Mrs. Ledwith spoke with real displeasure; for she was good-natured and affectionate in her way; and her worldly ambitions were rather wide than high, as we have seen.
“Well, I can’t help it; you don’t know, mother,” Helena repeated. “It’s horrid to go to school with all those stiffies, that don’t care a snap for you, and only laugh.”
“Laughing is vulgar,” said Agatha. If any indirect question were ever thrown upon the family position, Agatha immediately began expounding the ethics of high breeding, as one who had attained.
“It is only half-way people who laugh,” she said. “Ada Geoffrey and Lilian Ashburne never laugh—at anybody—I am sure.”
“No, they don’t; not right out. They’re awfully polite. But you can feel it, underneath. They have a way of keeping so still, when you know they would laugh if they did anything.”
“Well, they’ll neither laugh nor keep still, about this. You need not be concerned. They’ll just not go, and that will be the end of it.”
Agatha Ledwith was mistaken. She had been mistaken about two things to-night. The other was when she had said that this was the first time Uncle Oldways had noticed or been interested in anything they did.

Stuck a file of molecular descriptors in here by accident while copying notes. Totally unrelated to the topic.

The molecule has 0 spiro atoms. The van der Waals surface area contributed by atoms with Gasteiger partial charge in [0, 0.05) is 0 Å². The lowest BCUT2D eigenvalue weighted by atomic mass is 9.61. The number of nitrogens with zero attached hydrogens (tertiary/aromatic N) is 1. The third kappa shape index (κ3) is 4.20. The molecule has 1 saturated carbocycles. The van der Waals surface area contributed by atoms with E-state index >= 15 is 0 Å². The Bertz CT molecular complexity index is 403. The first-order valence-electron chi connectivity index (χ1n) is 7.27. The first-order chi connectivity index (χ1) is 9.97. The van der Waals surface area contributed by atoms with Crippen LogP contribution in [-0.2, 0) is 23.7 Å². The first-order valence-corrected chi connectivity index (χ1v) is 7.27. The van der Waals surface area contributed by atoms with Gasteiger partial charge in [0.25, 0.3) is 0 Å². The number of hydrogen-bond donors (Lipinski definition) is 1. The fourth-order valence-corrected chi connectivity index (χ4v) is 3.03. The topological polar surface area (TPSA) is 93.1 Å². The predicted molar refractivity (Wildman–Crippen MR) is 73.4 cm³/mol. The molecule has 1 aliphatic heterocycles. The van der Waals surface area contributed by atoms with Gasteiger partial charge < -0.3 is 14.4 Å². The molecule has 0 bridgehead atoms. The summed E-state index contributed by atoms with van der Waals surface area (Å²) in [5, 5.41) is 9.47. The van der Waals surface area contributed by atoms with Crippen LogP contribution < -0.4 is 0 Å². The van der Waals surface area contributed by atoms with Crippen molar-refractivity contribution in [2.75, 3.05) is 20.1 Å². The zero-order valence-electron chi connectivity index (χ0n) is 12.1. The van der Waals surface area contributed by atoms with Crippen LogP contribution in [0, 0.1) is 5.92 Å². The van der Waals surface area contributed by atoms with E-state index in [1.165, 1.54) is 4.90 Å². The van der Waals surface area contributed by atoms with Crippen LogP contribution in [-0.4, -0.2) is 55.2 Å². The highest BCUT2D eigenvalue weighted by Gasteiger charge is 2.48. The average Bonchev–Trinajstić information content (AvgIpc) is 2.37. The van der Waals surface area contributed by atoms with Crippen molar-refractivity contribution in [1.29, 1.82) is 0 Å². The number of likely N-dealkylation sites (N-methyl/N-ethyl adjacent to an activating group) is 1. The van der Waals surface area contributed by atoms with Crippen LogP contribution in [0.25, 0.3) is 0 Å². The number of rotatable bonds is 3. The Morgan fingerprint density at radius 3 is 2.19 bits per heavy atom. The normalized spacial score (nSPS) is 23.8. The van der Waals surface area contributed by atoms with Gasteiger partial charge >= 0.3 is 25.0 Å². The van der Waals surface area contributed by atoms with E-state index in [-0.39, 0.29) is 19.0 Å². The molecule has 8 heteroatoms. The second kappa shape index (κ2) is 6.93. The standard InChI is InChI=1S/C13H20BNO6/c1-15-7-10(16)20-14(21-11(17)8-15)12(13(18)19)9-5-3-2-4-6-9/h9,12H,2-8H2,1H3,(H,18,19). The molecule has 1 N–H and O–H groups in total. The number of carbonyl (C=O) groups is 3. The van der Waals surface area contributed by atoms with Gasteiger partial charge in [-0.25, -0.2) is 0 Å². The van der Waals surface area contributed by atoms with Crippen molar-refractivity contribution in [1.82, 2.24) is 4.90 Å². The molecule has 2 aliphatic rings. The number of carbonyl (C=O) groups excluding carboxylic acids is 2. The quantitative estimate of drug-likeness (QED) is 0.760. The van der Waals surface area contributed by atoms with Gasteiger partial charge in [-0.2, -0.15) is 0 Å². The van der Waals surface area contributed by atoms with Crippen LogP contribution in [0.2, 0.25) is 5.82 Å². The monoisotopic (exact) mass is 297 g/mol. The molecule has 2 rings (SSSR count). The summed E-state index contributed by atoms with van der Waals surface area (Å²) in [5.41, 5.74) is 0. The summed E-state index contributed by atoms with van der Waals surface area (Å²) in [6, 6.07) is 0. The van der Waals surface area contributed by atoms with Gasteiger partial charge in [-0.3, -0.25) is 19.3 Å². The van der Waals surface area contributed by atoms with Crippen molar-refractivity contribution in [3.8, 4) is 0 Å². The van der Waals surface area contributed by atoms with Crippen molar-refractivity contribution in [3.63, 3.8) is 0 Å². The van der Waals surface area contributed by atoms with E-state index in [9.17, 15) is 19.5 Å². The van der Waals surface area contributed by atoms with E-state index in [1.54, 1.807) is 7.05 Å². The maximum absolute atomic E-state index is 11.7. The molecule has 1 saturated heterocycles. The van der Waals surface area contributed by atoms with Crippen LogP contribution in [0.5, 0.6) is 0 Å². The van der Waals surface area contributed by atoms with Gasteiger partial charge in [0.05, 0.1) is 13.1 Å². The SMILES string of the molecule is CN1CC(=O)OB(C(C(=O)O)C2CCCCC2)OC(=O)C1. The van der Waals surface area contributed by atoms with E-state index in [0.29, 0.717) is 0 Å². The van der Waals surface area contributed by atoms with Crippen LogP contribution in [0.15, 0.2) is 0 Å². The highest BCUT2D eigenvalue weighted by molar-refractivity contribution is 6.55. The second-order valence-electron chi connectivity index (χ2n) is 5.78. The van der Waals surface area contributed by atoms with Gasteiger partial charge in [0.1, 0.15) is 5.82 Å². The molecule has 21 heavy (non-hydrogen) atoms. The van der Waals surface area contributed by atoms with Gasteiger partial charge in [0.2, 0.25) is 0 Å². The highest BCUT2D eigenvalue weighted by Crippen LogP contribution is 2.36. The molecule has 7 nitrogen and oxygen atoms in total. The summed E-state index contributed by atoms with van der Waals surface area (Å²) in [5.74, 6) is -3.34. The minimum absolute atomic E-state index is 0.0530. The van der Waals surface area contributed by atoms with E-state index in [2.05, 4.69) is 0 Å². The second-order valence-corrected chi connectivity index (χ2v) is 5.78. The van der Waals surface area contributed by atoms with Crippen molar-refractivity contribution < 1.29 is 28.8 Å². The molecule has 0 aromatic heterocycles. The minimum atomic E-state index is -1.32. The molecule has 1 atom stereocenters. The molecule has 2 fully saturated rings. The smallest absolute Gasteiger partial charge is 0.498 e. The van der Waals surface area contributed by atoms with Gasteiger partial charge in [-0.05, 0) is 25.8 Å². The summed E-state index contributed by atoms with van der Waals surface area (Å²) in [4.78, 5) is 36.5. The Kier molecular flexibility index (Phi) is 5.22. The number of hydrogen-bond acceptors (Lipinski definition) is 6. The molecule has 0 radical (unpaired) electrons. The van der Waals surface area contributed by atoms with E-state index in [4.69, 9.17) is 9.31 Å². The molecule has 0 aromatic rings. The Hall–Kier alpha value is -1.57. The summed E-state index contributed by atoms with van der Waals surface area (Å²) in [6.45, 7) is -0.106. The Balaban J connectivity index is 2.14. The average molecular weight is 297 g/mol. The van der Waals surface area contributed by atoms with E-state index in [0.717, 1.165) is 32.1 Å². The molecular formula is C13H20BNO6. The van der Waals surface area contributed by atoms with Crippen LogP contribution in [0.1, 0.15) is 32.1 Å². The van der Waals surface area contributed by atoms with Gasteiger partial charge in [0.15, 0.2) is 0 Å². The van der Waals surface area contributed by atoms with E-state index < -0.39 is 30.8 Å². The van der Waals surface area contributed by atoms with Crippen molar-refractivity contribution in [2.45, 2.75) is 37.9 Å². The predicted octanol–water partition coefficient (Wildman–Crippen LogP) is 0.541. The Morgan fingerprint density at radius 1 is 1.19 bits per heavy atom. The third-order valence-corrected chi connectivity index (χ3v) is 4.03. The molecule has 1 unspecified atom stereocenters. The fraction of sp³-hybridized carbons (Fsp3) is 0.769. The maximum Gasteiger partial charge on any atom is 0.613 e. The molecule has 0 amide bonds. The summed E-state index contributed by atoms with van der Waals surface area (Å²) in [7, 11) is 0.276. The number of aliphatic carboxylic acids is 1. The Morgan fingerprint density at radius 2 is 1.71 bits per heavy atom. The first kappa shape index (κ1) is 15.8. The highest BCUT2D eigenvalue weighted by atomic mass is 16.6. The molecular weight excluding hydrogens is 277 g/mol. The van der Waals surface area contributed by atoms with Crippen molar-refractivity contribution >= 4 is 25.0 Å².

COCKLES AND CRAMBO.
Hazel Ripwinkley put on her nankeen sack and skirt, and her little round, brown straw hat. For May had come, and almost gone, and it was a day of early summer warmth.
Hazel’s dress was not a “suit;” it had been made and worn two summers before suits were thought of; yet it suited very well, as people’s things are apt to do, after all, who do not trouble themselves about minutiae of fashion, and so get no particular antediluvian marks upon them that show when the flood subsides.
Her mother knew some things that Hazel did not. Mrs. Ripwinkley, if she had been asleep for five and twenty years, had lost none of her perceptive faculties in the trance. But she did not hamper her child with any doubts; she let her go on her simple way, under the shield of her simplicity, to test this world that she had come into, for herself.
Hazel had written down her little list of the girls’ names that she would like to ask; and Mrs. Ripwinkley looked at it with a smile. There was Ada Geoffrey, the banker’s daughter, and Lilian Ashburne, the professor’s,—heiresses each, of double lines of birth and wealth. She could remember how, in her childhood, the old names sounded, with the respect that was in men’s tones when they were spoken; and underneath were Lois James and Katie Kilburnie, children of a printer and a hatter. They had all been chosen for their purely personal qualities. A child, let alone, chooses as an angel chooses.
It remained to be seen how they would come together.
At the very head, in large, fair letters, was,—